Did the U.N. know about a terrorist tunnel being dug into Israel right under the feet of U.N. peacekeepers?
Israel’s discovery this week of the sophisticated tunnel dug by Hezbollah to breach the Lebanon-Israel border has put the U.N. in an awkward position. Known for passing hundreds of resolutions that condemn Israel, including just existing, the U.N. is reacting oddly, with no condemnation for the terrorist group.
UNIFIL’s mandate includes helping Lebanon’s army to secure the border and ensuring that southern Lebanon is not used for hostile activities by non-state actors. Hezbollah’s very existence as an armed militia violates two U.N. Security Council resolutions.
But in a carefully-worded statement responding to Israel’s announcement that it is searching for and destroying under-border tunnels, UNIFIL did not address the substance of the claims, or mention Hezbollah at all.
“UNIFIL is working with all interlocutors in order to maintain the overall stability,” it said, adding that peacekeepers have increased patrols, together with the Lebanese Armed Forces (LAF), “to maintain the overall stability and avoid misunderstandings that could lead to any escalation.”
In New York, a spokesman for U.N. Secretary-General Antonio Guterres read out the UNIFIL statement at a press briefing, but he too did not mention Hezbollah.
Critics of the U.N. mission, which was established four decades ago as an “interim” operation, have long argued that the Iranian-sponsored Hezbollah is preparing for another war against Israel under the peacekeepers’ noses.
The Israeli Defense Forces (IDF) said Tuesday it had launched an operation to destroy attack tunnels dug under its northern border, saying it had discovered one which began in a home in a Lebanese village and extended about 130 feet into Israel.
The IDF said the tunnel was six feet wide and six feet high, and boasted ventilation systems, electricity and communication infrastructure.
‘A double war crime’
In a televised address on Tuesday night, Prime Minister Binyamin Netanyahu said it was “built with one purpose in mind – to attack and murder innocent Israeli men, women and children.”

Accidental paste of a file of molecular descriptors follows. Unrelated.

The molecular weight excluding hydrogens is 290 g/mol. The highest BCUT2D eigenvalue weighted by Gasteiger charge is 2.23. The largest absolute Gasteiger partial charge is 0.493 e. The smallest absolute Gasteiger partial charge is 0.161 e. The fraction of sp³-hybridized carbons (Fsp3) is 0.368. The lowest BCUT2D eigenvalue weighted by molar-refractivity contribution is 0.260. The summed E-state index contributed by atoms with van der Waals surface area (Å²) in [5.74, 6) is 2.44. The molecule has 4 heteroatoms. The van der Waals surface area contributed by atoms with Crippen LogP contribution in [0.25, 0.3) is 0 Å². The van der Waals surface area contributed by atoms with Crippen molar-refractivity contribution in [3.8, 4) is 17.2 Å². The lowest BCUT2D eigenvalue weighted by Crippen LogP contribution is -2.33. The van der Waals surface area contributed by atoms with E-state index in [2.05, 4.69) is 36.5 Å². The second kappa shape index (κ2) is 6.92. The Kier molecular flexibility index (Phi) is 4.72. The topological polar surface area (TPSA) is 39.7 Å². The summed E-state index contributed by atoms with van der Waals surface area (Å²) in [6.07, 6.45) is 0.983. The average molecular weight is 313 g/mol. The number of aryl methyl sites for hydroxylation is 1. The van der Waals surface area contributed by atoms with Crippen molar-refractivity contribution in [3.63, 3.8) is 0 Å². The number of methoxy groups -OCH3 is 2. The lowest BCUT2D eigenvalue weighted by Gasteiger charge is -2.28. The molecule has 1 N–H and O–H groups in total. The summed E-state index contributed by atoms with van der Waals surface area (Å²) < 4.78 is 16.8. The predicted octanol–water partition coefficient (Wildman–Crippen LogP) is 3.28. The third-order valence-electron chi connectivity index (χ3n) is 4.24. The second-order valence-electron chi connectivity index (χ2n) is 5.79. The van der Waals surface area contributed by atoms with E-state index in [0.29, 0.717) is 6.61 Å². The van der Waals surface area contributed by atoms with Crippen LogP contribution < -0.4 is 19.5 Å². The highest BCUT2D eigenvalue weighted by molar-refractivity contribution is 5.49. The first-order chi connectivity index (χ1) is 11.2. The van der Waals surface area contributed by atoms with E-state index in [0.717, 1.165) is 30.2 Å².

Noting the tunnel’s proximity to a home, Netanyahu called that “just one more example of how Hezbollah is committing a double war crime. They target civilians while hiding behind civilians.”
Netanyahu called the tunnel construction “a gross violation of U.N. Security Council Resolution 1701.”
That 2006 resolution, which ended a month-long war between Israel and Hezbollah, demanded “the disarmament of all armed groups in Lebanon, so that … there will be no weapons or authority in Lebanon other than that of the Lebanese state.”
The conflict erupted after Hezbollah crossed the border and abducted two Israeli soldiers who were later killed.
Under resolution 1701 and an earlier one, resolution 1559 of 2004, the LAF is meant to be the only legitimate armed entity in Lebanon, apart from UNIFIL peacekeepers.
Since the 2006 war, however, Hezbollah has tightened its grip on the area and rearmed with the help of Iran and the Assad regime. According to Israel it has built up an arsenal of 130,000 rockets.
The Trump administration threw its support behind Israel’s anti-tunnel operation. National Security Advisor John Bolton said the U.S. “strongly supports Israel’s efforts to defend its sovereignty,” and called on Hezbollah to “stop its tunneling into Israel and to refrain from escalation and violence.”
Hezbollah did not immediately comment publicly on the IDF operation, but its al-Manar television station reported that, “The Zionist enemy announced it launched an operation to cut off alleged Hezbollah infiltration tunnels to Palestinian occupied territories.”
When UNIFIL’s mandate came up for a renewal last year, U.S. Ambassador to the U.N. Nikki Haley led a push to bolster it, strengthening the peacekeepers’ ability to prevent the spread of weapons in southern Lebanon, and “increase its capacity and commitment” to investigate and report on violations.
The renewal resolution did not mention Hezbollah by name.
But it did call for “full implementation of resolution 1701,” reiterated that UNIFIL is authorized to take all necessary action “to ensure that its area of operations is not utilized for hostile activities of any kind,” and called on Guterres to “look at ways to increase UNIFIL’s visible presence, including through patrols and inspections”
Guterres’ most recent report to the Security Council on UNIFIL activities, issued last month, included references to “allegations of arms transfers to non-state armed actors.”
“While taking such allegations seriously, the United Nations is not in a position to substantiate them independently,” it said. “Were the allegations to be proved correct, they would constitute a violation of resolution 1701.”
UNIFIL comprises some 10,520 military personnel from 41 countries, as well as just over 800 international and Lebanese civilian staff. Its budget for the 2018-2019 period is $474.4 million.
In its budget proposal for fiscal year 2019, the State Department requested $84.24 million for UNIFIL, a significant drop from the FY 2017 figure of $146.1 million.